The Euphoria trap

What is happiness?

A famous Buddhist  saying  goes like this: 

“Happiness  (sukkha)  is  that  which  can  be borne with  ease.  Suffering (dukkha) is that which cannot be borne with ease.” 

This is about as simple and direct a definition of happiness as I have found.

I have stated on many occasions that one of the greatest causes of unhappiness is the belief that we ought to be happy. Another cause is the effort to create/ we use chasing happiness combined without not knowing what happiness is. The fact is that we cannot create happiness, only the conditions favourable for happiness to arise. Rather like a huerta; with a vegetable garden it is not in the power of the gardener to create tomatoes; all that he/she can do is create the conditions which favour the existence and growth of tomatoes. 

This is particularly dangerous when we confuse happiness with having a good time. What is certain is that for many years I confused happiness with having a good time with alcohol, other drugs, chasing girls. To simply be with myself was unbearable; I could not bear that (me) with ease. To be colocado on a high meant that I was fully distracted by a chemically, hormonally or sexually induced euphoria, which in turn meant that I felt no un-ease.  The only benefit of this state of “having a good time” was that I also understood that it was a peak state that I felt when I was out partying. (de marcha). Like many I lived for the weekends.

There is also a kind of false happiness: the gratification of desires. Desire is rooted  in the delusion  of  believing that we are our ego and in the need to satisfy the ego which arises from this belief. However, this kind of gratification only leads to more desire. The more one wants, the more one gets and the more one gets, the better  one  gets  at  wanting and  so  we  become  stuck  in  a  seemingly  never-ending  spiral of want-it, get-it, want-some-more, get-some-more and so on. All of this wanting and getting has a built-in frustration factor that only grows with each repetition and so, not having satisfied all of our wants sufficiently, we  experience  a state of constant  hunger, unsatisfied-ness or unsatisfactory-ness. This  unsatisfactory  state  is the basis  for  all things which cannot be borne with ease.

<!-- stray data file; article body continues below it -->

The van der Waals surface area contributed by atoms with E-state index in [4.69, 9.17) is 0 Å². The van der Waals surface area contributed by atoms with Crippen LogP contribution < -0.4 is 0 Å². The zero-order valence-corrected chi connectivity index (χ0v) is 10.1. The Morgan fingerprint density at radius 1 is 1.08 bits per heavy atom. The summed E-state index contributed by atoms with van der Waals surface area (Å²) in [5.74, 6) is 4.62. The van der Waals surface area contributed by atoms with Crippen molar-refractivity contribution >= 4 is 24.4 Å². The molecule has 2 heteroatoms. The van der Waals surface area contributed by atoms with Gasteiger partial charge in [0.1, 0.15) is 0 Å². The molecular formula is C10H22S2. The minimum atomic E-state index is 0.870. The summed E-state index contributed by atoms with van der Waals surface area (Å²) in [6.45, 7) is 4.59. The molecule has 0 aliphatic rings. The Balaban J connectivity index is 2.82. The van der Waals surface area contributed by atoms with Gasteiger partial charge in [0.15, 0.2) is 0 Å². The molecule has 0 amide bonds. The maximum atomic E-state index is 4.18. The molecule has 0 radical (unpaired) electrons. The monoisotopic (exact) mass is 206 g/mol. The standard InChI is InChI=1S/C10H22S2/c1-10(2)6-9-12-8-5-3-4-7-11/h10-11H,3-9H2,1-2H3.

Misconceptions about happiness become particularly dangerous when we confuse happiness with euphoria. I have heard many times from clients/students (particularly those who have come to me for addiction) that they expect to feel euphoria as their default state. It became clear that they mistakenly perceived euphoria as a state which one should expect, that one ought to feel. Whilst euphoria is very pleasant, it is an excited, accelerated, disconnected state. It is a “peak state” and is not sustainable. Rather like “having a good time”. Many confuse euphoria with happiness. The other problem with euphoria is that after a prolonged period of euphoria we are left feeling down or empty; we want more euphoria. We have fallen into a dangerous trap which can be described as “spiritual materialism” or “happiness consumerism”: the more we get, the more we want. We find ourselves constantly bouncing between emotional extremes, between up and down, ever hungrier. We always want more and more. But chasing euphoria quickly leads to a deep sense of dissatisfaction, a kind of low-grade depression and makes us more prone to addiction.

So after all that about what happiness isn’t, what can I say about what happiness is?

Happiness is a mind/body state. The characteristics of  happiness  include  a  sense  of constancy (events and the feelings which accompany them, be they “good” or  “bad” come and go but we always return to this grounded state – esto pasará “it will pass”), a spaciousness of mind (there is plenty of space around our thoughts – we know that we are much more than our thoughts). Also, there is peace and spaciousness in the heart. For me there is also a sense of gratitude of appreciation of right being here, right now. It is always centred in the moment. There is also a quality of acceptance: I accept that I will not always feel happy and that part of life is to forget all of this and as a result, to suffer (but this too will pass).

The mind/body state we call true happiness is not temporary, not hit-and-miss; it is not grounded in purely sensual gratification; it does not deal in extremes. It is constant and all-pervasive (although not always visible).

The most wonderful thing is that we always have this within us; we just have to learn how to get out of our own way.

 Above all, it is that which can be borne with ease.

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